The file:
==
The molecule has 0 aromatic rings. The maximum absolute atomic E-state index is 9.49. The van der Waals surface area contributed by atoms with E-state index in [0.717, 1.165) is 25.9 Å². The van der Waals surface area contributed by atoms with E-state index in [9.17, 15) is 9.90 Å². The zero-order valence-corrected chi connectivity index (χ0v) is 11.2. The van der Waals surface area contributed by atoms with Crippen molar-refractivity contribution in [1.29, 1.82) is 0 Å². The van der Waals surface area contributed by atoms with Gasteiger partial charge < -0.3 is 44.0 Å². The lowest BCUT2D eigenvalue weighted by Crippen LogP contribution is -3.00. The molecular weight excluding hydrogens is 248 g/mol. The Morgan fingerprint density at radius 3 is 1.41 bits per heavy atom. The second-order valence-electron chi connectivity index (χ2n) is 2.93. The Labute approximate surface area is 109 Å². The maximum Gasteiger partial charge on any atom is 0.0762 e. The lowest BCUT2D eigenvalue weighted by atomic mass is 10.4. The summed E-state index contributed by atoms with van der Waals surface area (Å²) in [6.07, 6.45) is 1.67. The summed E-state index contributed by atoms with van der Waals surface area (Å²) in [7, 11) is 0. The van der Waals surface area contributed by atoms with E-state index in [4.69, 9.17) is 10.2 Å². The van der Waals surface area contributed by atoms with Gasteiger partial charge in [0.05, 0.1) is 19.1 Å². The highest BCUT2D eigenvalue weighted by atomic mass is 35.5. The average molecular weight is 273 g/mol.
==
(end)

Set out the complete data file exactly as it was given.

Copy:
The molecule has 0 aromatic rings. The maximum absolute atomic E-state index is 9.49. The van der Waals surface area contributed by atoms with E-state index in [0.717, 1.165) is 25.9 Å². The van der Waals surface area contributed by atoms with E-state index in [9.17, 15) is 9.90 Å². The zero-order valence-corrected chi connectivity index (χ0v) is 11.2. The van der Waals surface area contributed by atoms with Crippen molar-refractivity contribution in [1.29, 1.82) is 0 Å². The van der Waals surface area contributed by atoms with Gasteiger partial charge < -0.3 is 44.0 Å². The lowest BCUT2D eigenvalue weighted by Crippen LogP contribution is -3.00. The molecular weight excluding hydrogens is 248 g/mol. The Morgan fingerprint density at radius 3 is 1.41 bits per heavy atom. The second-order valence-electron chi connectivity index (χ2n) is 2.93. The Labute approximate surface area is 109 Å². The maximum Gasteiger partial charge on any atom is 0.0762 e. The lowest BCUT2D eigenvalue weighted by atomic mass is 10.4. The summed E-state index contributed by atoms with van der Waals surface area (Å²) in [6.07, 6.45) is 1.67. The summed E-state index contributed by atoms with van der Waals surface area (Å²) in [7, 11) is 0. The van der Waals surface area contributed by atoms with E-state index in [4.69, 9.17) is 10.2 Å². The van der Waals surface area contributed by atoms with Gasteiger partial charge in [0.05, 0.1) is 19.1 Å². The highest BCUT2D eigenvalue weighted by atomic mass is 35.5. The average molecular weight is 273 g/mol.